Archive for October, 2009

Books… and More Books

Over the end of September and the beginning of October, at the behest and expense of my publisher, I traveled to several regional book shows hosted by associations of independent booksellers. For all the hype about the demise of such bookstores, there are still a considerable number of such stores in business and ordering books. It’s also clear that the majority of such bookstore owners and employees do love books.

My tasks at such shows are relatively straight-forward — to sign books for booksellers in the hopes that they’ll order more, to participate in whatever activities the show and my publisher have lined up for me, and to stand somewhere in the publisher’s booth that is out of the way of the sales reps and yet located where I can talk about my books to booksellers. Fortunately, Macmillan had large enough booths to make this possible, and very professional sales reps who were very accommodating.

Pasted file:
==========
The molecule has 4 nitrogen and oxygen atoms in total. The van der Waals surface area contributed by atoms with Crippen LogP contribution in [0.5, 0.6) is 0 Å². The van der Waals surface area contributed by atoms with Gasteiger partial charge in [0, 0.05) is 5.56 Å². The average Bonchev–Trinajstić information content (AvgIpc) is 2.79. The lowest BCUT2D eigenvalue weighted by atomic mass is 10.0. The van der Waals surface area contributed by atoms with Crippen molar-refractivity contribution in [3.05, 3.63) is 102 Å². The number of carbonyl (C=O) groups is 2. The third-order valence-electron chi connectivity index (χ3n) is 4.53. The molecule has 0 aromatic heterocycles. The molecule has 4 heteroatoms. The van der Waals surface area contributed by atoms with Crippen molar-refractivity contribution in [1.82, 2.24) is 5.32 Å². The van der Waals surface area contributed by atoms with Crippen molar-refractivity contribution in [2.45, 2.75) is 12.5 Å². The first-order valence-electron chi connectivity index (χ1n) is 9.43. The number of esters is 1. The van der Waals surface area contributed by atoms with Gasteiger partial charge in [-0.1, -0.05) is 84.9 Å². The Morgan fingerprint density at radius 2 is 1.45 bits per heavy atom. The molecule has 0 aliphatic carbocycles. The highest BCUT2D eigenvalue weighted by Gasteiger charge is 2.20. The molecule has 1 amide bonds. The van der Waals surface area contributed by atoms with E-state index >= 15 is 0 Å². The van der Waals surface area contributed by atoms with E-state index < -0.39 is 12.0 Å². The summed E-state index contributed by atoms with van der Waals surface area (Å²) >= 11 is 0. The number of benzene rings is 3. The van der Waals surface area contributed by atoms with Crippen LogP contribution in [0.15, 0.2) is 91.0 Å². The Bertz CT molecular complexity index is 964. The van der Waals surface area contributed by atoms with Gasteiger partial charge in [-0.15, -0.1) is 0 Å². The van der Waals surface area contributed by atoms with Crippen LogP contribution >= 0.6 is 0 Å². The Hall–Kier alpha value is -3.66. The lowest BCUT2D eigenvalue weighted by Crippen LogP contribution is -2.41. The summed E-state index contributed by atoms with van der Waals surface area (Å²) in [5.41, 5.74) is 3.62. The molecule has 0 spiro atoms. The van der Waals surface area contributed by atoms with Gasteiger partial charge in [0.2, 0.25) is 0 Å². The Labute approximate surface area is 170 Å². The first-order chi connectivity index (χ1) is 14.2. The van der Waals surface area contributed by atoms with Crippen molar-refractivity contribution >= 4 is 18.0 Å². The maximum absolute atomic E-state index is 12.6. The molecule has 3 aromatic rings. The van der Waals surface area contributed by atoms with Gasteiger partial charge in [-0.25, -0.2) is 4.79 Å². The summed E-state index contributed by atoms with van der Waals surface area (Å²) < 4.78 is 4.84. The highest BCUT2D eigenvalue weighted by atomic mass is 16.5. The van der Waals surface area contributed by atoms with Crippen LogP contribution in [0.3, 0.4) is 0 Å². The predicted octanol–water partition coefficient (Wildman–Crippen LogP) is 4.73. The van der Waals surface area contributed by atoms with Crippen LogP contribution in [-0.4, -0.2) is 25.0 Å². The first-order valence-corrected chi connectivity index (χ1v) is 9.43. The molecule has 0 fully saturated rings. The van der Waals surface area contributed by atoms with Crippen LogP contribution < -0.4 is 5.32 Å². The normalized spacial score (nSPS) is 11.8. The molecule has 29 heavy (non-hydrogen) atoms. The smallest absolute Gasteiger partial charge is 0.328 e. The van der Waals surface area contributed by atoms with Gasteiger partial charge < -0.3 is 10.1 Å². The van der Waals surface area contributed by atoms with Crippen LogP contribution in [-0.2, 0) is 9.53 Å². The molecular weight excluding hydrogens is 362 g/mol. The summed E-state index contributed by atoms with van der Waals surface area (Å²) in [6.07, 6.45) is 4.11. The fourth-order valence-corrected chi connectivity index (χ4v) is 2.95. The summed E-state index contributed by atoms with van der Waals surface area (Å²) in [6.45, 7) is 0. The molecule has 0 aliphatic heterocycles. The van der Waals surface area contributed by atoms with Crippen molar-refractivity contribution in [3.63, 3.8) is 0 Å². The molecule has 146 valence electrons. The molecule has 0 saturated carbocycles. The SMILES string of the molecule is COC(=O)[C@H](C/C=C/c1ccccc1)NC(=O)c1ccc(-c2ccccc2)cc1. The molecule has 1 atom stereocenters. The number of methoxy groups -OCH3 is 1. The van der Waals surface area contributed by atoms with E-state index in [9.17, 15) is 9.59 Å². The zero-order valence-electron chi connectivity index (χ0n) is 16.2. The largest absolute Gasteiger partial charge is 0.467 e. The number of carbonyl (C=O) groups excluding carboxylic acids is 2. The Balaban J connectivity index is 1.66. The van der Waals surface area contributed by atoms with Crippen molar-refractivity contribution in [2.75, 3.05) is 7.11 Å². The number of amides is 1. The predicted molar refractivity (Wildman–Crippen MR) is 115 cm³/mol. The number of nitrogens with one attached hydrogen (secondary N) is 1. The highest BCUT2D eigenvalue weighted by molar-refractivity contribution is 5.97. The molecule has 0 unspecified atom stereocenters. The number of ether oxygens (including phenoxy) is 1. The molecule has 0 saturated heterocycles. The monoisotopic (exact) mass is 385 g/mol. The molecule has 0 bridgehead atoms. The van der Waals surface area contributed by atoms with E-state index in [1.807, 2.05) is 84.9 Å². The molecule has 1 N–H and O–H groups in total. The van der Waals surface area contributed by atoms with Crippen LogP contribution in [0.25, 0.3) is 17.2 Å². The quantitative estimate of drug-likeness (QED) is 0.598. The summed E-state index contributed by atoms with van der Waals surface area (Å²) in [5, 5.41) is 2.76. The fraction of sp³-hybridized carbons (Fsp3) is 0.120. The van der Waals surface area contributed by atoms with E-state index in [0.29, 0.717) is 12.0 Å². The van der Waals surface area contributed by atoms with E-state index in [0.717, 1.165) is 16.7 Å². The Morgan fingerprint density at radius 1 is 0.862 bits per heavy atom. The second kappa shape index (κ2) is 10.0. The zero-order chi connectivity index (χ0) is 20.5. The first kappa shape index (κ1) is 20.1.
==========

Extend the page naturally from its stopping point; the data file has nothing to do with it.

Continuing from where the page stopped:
I’ve done this, on and off, for years, but it’s an experience that every author should have for a number of reasons. First, when you walk past the rows and rows of booths from publishers large and small, it brings home just how many publishers there are and how many books are published every year. What’s more amazing is what isn’t there. Tor is a division of Macmillan, and Tor publishes over two hundred F&SF titles a year, over half of which are new hardcover titles. At each show, the Macmillan booth displayed, at my best estimation, no more than 200 titles — and those were titles from close to 20 Macmillan subsidiaries, of which Tor is only one. There were display copies of less than ten Tor/Forge titles and advance reading copies. Ten… out of two hundred, and the same general ratio doubtless applied to the titles of other Macmillan subsidiaries. And, remember, the majority of books displayed represented less than half a year’s titles. Now… I can’t say what ratios applied to other publishers, but I’d wager that none of the larger publishing firms were displaying all their current titles or even a significant fraction of those titles.